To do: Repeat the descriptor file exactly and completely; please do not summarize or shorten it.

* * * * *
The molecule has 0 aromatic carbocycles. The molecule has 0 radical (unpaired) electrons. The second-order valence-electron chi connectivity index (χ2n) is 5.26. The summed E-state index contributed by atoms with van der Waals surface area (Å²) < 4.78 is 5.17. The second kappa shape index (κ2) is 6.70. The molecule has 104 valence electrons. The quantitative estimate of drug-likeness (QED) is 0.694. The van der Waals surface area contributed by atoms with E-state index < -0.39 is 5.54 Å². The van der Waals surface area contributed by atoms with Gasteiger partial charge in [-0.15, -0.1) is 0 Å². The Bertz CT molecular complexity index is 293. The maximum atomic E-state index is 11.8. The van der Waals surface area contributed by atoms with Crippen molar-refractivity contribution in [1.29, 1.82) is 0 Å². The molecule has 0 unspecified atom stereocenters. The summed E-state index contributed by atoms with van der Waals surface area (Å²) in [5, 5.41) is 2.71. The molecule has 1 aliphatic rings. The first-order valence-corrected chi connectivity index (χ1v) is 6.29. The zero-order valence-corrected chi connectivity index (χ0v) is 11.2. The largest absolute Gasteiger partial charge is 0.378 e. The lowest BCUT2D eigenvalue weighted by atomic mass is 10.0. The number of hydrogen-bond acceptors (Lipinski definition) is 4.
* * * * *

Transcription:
The molecule has 0 aromatic carbocycles. The molecule has 0 radical (unpaired) electrons. The second-order valence-electron chi connectivity index (χ2n) is 5.26. The summed E-state index contributed by atoms with van der Waals surface area (Å²) < 4.78 is 5.17. The second kappa shape index (κ2) is 6.70. The molecule has 104 valence electrons. The quantitative estimate of drug-likeness (QED) is 0.694. The van der Waals surface area contributed by atoms with E-state index < -0.39 is 5.54 Å². The van der Waals surface area contributed by atoms with Gasteiger partial charge in [-0.15, -0.1) is 0 Å². The Bertz CT molecular complexity index is 293. The maximum atomic E-state index is 11.8. The van der Waals surface area contributed by atoms with Crippen molar-refractivity contribution in [1.29, 1.82) is 0 Å². The molecule has 0 unspecified atom stereocenters. The summed E-state index contributed by atoms with van der Waals surface area (Å²) in [5, 5.41) is 2.71. The molecule has 1 aliphatic rings. The first-order valence-corrected chi connectivity index (χ1v) is 6.29. The zero-order valence-corrected chi connectivity index (χ0v) is 11.2. The largest absolute Gasteiger partial charge is 0.378 e. The lowest BCUT2D eigenvalue weighted by atomic mass is 10.0. The number of hydrogen-bond acceptors (Lipinski definition) is 4.